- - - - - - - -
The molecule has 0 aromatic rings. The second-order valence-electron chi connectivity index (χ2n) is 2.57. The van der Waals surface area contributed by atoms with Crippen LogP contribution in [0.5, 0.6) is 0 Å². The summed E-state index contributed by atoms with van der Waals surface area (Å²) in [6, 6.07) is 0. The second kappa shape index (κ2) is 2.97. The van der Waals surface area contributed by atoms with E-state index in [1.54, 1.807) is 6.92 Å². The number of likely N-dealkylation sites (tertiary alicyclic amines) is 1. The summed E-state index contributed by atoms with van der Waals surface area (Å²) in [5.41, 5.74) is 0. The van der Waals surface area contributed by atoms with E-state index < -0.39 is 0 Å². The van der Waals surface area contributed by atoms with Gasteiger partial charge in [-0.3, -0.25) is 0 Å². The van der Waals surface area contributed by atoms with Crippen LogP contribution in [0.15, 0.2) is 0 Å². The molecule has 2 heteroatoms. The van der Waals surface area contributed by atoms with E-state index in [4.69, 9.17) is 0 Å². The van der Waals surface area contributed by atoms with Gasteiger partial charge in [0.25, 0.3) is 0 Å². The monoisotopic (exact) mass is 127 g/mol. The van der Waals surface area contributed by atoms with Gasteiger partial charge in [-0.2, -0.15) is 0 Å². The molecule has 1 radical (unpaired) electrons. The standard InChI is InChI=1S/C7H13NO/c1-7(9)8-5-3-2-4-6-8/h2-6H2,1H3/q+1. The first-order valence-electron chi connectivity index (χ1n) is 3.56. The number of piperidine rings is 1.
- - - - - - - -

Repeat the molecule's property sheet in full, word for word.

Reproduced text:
The molecule has 0 aromatic rings. The second-order valence-electron chi connectivity index (χ2n) is 2.57. The van der Waals surface area contributed by atoms with Crippen LogP contribution in [0.5, 0.6) is 0 Å². The summed E-state index contributed by atoms with van der Waals surface area (Å²) in [6, 6.07) is 0. The second kappa shape index (κ2) is 2.97. The van der Waals surface area contributed by atoms with E-state index in [1.54, 1.807) is 6.92 Å². The number of likely N-dealkylation sites (tertiary alicyclic amines) is 1. The summed E-state index contributed by atoms with van der Waals surface area (Å²) in [5.41, 5.74) is 0. The van der Waals surface area contributed by atoms with E-state index < -0.39 is 0 Å². The van der Waals surface area contributed by atoms with Gasteiger partial charge in [-0.3, -0.25) is 0 Å². The van der Waals surface area contributed by atoms with Crippen LogP contribution in [0.15, 0.2) is 0 Å². The molecule has 2 heteroatoms. The van der Waals surface area contributed by atoms with E-state index in [4.69, 9.17) is 0 Å². The van der Waals surface area contributed by atoms with Gasteiger partial charge in [0.25, 0.3) is 0 Å². The monoisotopic (exact) mass is 127 g/mol. The van der Waals surface area contributed by atoms with Gasteiger partial charge in [-0.2, -0.15) is 0 Å². The molecule has 1 radical (unpaired) electrons. The standard InChI is InChI=1S/C7H13NO/c1-7(9)8-5-3-2-4-6-8/h2-6H2,1H3/q+1. The first-order valence-electron chi connectivity index (χ1n) is 3.56. The number of piperidine rings is 1.